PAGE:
1 .. . n rot I I 0 .77-7 1 (( 010001- r4 n .11.1' Z UtfU t '3 443 (' u l) A9 C C vt• •••• 0 •1 3.. 590' 0 090' 0 59 .. . . . [7.. . .) 0 L.0 .. -.17.. Subg.0 .-• •-∎ 0 •C ■•• 44 WI 1.. Stress /Str a in . 5 902 OZ9 Z 000 9 •ll aft ■ I 0081 0807 1IWOI C' O I 00ES 0099 "iaaA nn I 11 se se ..1 ••••• I (9* Z 7.0 ..-6 ... I 81 81 (1) 00 79 ( 13 6 1 777771:77:77 E' 6 777 Geosy n t h et ic ES77t.. 'Ve r t.. S 90' 0 090' 0 1 1 990' 0 91 0' 0 1 0081 0110Z 1 1 1 1 E9' Z 71' 7 I • . w.0 .. C ia 0 . .0 00 10 0 > 4 01 7 •-•• 4..014 la PoN I Mode l 1 Mo de l2 Me asu re d Mode lI Mo de l 2 0 9ZE- I I Stra in CEO SYNT HET1C IN MIDDLE OF BAS E 1730 I 1 790 1 91a(96(- . Stress 0091 191 ( CEO SYNTHETICI NBOTTOMOFBAS E C S IZ I ORBI 66SZ 0091 I 08110991- I I /500019 - Condit io n 09 ZZ OROZ (1610(61- II I 1 CONTROL SECTION Ra dia l 1 NO GEOSYNTHETIC 717471:717- 008 7[1E 7- 01 9 2 Str a in Top o f 1862 1 579 1 M S91ZS- VCE . ■■ • . .0 ._ Z 1 . 00 • -.0 42 .? I .. 0..

The nonlinear. Nevertheless. and indicate correct relative trends of performance.6 times the value calculated using the cross-anisotropic base model. simplified contour model was also employed as the secondary method for general comparison purposes and to extend the analytical results to include slack in the geosynthetic and slip between the geosynthetic and the base and subgrade. Undoubtedly the analytical studies are susceptible to greater errors as the strength of the pavement sections decrease toward the level of those used in the laboratory studies involving the very weak subgrade. the stiffness of the . (38-50 mm) as compared to about 2. The subgrade used was isotropic and homogeneous. The measured strain in the bottom of the aggregate base in the test section study that withstood 2.5 to 2 in.70. A reasonably strong section would in general be more commonly used in the field. MODEL PROPERTIES USED IN SENSITIVITY STUDY The cross-anisotropic model was selected as the primary approach used in the sensitivity studies to investigate potential beneficial effects of geosynthetic reinforcement.4 million heavier load repetitions for the stronger sections on a better subgrade used in the first comparison. the calculated relative changes in observed response between the three sections did appear to indicate correct trends. To approximately account for this difference in strain.4 million load repetitions (Table C-1) was about 1. In an actual pavement the development of larger tensile strains in the granular base than predicted by theory would result in the reinforcing element developing a greater force and hence being more effective than indicated by the theory. This finding suggests relative comparisons should be reasonably good.000 load repetitions with permanent deflections of 1.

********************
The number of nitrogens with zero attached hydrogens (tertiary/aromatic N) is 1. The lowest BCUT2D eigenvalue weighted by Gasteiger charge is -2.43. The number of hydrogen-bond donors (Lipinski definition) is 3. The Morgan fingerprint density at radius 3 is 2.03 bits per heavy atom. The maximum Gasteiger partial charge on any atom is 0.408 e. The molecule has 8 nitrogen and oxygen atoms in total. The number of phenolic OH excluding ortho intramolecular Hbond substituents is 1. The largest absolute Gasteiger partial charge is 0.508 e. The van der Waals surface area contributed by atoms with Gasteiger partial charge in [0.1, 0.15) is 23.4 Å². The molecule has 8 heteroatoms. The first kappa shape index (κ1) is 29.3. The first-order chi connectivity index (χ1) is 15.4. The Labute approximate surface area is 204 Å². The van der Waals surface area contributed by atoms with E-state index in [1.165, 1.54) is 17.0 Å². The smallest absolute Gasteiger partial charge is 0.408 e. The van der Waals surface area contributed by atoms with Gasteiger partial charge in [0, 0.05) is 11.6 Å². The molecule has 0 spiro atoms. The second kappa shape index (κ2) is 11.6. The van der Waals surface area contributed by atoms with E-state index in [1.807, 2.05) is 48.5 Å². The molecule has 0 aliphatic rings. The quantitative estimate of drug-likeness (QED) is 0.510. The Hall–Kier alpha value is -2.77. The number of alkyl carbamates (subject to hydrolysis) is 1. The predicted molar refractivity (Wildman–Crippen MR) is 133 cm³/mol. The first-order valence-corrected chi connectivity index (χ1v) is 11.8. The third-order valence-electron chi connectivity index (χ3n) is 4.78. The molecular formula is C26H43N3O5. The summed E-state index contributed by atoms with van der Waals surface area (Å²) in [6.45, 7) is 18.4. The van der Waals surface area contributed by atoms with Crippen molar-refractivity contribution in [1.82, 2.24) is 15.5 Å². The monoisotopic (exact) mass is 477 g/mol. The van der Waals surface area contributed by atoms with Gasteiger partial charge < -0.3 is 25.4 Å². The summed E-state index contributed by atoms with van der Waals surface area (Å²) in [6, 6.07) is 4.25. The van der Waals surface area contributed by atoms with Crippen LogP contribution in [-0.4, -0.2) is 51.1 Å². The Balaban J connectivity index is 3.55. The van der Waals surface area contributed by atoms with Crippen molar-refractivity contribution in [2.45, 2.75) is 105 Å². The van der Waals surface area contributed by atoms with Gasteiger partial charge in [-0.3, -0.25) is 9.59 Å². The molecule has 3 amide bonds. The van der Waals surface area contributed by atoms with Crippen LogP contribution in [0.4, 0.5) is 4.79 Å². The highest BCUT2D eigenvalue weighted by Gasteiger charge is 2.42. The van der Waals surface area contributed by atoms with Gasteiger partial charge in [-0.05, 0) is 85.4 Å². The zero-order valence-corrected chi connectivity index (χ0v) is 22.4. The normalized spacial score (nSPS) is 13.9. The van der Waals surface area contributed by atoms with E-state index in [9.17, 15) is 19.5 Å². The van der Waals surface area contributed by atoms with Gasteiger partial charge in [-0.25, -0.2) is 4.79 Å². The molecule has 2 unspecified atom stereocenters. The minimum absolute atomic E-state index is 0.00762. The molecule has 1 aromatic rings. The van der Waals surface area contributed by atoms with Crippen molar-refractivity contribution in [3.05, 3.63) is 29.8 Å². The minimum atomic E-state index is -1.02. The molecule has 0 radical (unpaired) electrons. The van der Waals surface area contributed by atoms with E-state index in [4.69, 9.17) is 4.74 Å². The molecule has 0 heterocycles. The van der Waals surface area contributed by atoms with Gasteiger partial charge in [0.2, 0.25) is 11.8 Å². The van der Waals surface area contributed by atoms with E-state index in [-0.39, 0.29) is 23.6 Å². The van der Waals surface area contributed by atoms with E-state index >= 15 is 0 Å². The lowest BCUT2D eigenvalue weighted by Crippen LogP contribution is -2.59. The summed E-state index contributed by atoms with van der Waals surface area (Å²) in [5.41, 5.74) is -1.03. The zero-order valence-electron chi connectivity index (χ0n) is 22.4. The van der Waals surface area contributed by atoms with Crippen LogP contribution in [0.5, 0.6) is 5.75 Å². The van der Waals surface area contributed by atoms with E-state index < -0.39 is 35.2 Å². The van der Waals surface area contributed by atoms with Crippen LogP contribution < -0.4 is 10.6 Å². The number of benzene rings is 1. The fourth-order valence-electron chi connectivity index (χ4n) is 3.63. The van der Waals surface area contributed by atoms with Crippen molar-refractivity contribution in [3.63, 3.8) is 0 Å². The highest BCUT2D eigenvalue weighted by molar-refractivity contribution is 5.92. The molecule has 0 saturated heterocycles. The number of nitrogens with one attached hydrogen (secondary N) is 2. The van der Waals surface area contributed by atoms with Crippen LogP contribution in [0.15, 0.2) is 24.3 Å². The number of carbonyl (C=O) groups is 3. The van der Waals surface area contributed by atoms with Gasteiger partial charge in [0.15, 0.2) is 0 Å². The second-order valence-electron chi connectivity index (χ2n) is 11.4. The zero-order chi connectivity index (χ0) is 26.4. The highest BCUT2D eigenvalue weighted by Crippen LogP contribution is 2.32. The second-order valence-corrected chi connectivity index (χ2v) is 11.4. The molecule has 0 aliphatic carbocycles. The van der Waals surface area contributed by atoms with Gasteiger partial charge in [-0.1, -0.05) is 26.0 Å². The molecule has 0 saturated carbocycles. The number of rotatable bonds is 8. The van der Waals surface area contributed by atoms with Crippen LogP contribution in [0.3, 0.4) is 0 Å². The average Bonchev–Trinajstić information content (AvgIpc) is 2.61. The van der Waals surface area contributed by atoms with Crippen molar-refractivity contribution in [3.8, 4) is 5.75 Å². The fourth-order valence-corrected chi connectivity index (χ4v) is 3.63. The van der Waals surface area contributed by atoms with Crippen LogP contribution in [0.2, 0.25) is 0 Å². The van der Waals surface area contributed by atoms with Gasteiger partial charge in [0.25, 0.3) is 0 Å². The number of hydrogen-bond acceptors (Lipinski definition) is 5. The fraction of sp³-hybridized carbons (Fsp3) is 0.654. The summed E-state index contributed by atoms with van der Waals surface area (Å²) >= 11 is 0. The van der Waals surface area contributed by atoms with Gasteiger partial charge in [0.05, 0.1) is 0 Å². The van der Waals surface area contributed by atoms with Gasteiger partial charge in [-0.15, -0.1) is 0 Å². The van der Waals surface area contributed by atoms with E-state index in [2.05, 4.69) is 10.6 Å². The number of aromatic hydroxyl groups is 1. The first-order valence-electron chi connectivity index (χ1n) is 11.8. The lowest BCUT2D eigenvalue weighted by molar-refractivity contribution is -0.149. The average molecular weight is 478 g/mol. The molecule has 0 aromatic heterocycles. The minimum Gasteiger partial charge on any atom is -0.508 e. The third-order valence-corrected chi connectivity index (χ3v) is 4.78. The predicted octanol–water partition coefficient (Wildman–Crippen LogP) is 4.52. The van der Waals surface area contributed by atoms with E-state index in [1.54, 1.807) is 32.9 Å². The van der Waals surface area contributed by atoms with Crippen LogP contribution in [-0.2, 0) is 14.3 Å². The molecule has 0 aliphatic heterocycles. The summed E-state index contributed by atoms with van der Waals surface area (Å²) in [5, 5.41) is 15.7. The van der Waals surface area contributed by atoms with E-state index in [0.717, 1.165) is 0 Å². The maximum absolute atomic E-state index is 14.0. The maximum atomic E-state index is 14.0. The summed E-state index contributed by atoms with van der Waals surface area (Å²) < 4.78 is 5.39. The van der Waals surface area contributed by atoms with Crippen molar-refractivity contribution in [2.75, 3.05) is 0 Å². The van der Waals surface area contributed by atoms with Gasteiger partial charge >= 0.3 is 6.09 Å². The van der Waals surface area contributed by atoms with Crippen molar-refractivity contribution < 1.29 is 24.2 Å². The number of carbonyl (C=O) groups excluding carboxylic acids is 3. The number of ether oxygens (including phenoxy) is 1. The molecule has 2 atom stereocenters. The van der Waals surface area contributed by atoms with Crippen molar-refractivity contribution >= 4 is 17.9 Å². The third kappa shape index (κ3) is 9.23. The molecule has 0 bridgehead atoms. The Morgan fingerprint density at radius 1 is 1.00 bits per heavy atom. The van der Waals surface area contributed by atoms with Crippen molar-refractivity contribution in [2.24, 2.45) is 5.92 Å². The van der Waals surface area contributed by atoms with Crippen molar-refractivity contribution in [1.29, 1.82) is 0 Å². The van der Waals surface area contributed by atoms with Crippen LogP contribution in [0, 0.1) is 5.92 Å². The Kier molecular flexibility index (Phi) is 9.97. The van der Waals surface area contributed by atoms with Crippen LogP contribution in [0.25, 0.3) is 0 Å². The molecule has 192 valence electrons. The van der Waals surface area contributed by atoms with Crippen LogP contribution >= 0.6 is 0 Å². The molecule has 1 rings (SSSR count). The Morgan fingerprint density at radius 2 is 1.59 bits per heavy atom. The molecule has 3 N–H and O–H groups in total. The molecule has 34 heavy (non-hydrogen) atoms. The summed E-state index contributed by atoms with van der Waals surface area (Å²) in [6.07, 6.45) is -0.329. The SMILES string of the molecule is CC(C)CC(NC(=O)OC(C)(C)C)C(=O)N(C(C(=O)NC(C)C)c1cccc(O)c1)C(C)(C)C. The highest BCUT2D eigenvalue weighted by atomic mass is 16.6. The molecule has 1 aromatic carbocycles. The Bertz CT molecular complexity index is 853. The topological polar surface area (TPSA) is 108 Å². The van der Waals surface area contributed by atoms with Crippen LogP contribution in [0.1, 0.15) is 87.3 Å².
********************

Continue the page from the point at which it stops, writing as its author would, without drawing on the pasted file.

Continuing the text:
Hence nonlinear geosynthetic material properties are not required for the present study. actual geosynthetic stiffnesses. The resilient moduli of the subgrade included in the sensitivity analyses were 2000. Using the above engineering approximation. 1000. The resilient modulus of the asphalt surfacing used in the sensitivity study was 250. the level of tensile C-15 . 6000 and 12.500 psi (14. 6000 and 9000 lbs/in. The ratio of the resilient modulus of the base to that of the subgrade has a significant influence on the tensile strain developed in the base for a given value of subgrade resilient modulus.5 times the value reported. this important finding was not made until the sensitivity study was almost complete. 1000 kN/m). A supplementary analytical study using a higher geosynthetic stiffness with a homogeneous subgrade gave comparable results to a model having a subgrade stiffness increasing with depth. they remain well within their linear range.5 scaling factor. the corresponding stiffnesses reported as those of the sections would. Because of the small stresses and strains developed within the geosynthetics. In turn.geosynthetics actually used in the analytical sensitivity studies was 1. 4000 and 6000 lbs/in (170. 41. The corresponding Poisson's ratio was 0. (260. The relative values of crossanisotropic elastic moduli and Poisson's ratios of the aggregate base used in the study are summarized in Table C-4. 24. 1600 kN/m) were used in the theoretical analyses. Unfortunately. Tensile strains in the aggregate base and geosynthetic can be calculated directly by assuming a subgrade stiffness that increases with depth.35. Cross-Anisotropic Model Material Properties. 86 MN/m 2 ). 700. 3500. S g = 1500. be 1000. Therefore. using the 1.000 psi (1700 MN/m2 ).